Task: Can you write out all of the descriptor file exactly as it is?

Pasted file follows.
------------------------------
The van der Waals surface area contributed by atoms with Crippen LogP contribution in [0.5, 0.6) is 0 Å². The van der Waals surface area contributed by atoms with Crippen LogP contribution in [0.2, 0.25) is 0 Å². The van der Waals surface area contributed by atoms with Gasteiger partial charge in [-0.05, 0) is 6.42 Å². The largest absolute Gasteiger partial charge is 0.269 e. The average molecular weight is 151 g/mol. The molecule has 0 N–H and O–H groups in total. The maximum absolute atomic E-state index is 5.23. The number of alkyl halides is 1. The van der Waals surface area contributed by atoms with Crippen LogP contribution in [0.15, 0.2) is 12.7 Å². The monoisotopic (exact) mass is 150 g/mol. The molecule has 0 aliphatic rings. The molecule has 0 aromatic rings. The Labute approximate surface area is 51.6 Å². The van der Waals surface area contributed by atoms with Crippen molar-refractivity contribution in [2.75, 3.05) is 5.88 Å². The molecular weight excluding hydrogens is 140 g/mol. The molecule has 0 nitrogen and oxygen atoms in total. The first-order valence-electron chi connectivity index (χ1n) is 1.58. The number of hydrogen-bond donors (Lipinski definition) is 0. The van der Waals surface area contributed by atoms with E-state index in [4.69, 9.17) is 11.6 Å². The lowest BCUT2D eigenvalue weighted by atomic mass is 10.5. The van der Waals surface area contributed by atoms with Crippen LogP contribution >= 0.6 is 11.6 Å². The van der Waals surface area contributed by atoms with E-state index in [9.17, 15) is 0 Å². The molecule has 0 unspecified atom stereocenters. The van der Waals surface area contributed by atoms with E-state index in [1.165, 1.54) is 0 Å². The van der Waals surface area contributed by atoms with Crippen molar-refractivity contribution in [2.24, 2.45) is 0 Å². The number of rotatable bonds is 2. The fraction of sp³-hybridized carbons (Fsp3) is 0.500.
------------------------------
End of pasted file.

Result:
The van der Waals surface area contributed by atoms with Crippen LogP contribution in [0.5, 0.6) is 0 Å². The van der Waals surface area contributed by atoms with Crippen LogP contribution in [0.2, 0.25) is 0 Å². The van der Waals surface area contributed by atoms with Gasteiger partial charge in [-0.05, 0) is 6.42 Å². The largest absolute Gasteiger partial charge is 0.269 e. The average molecular weight is 151 g/mol. The molecule has 0 N–H and O–H groups in total. The maximum absolute atomic E-state index is 5.23. The number of alkyl halides is 1. The van der Waals surface area contributed by atoms with Crippen LogP contribution in [0.15, 0.2) is 12.7 Å². The monoisotopic (exact) mass is 150 g/mol. The molecule has 0 aliphatic rings. The molecule has 0 aromatic rings. The Labute approximate surface area is 51.6 Å². The van der Waals surface area contributed by atoms with Crippen molar-refractivity contribution in [2.75, 3.05) is 5.88 Å². The molecular weight excluding hydrogens is 140 g/mol. The molecule has 0 nitrogen and oxygen atoms in total. The first-order valence-electron chi connectivity index (χ1n) is 1.58. The number of hydrogen-bond donors (Lipinski definition) is 0. The van der Waals surface area contributed by atoms with E-state index in [4.69, 9.17) is 11.6 Å². The lowest BCUT2D eigenvalue weighted by atomic mass is 10.5. The van der Waals surface area contributed by atoms with Crippen LogP contribution >= 0.6 is 11.6 Å². The van der Waals surface area contributed by atoms with E-state index in [9.17, 15) is 0 Å². The molecule has 0 unspecified atom stereocenters. The van der Waals surface area contributed by atoms with E-state index in [1.165, 1.54) is 0 Å². The van der Waals surface area contributed by atoms with Crippen molar-refractivity contribution in [2.24, 2.45) is 0 Å². The number of rotatable bonds is 2. The fraction of sp³-hybridized carbons (Fsp3) is 0.500.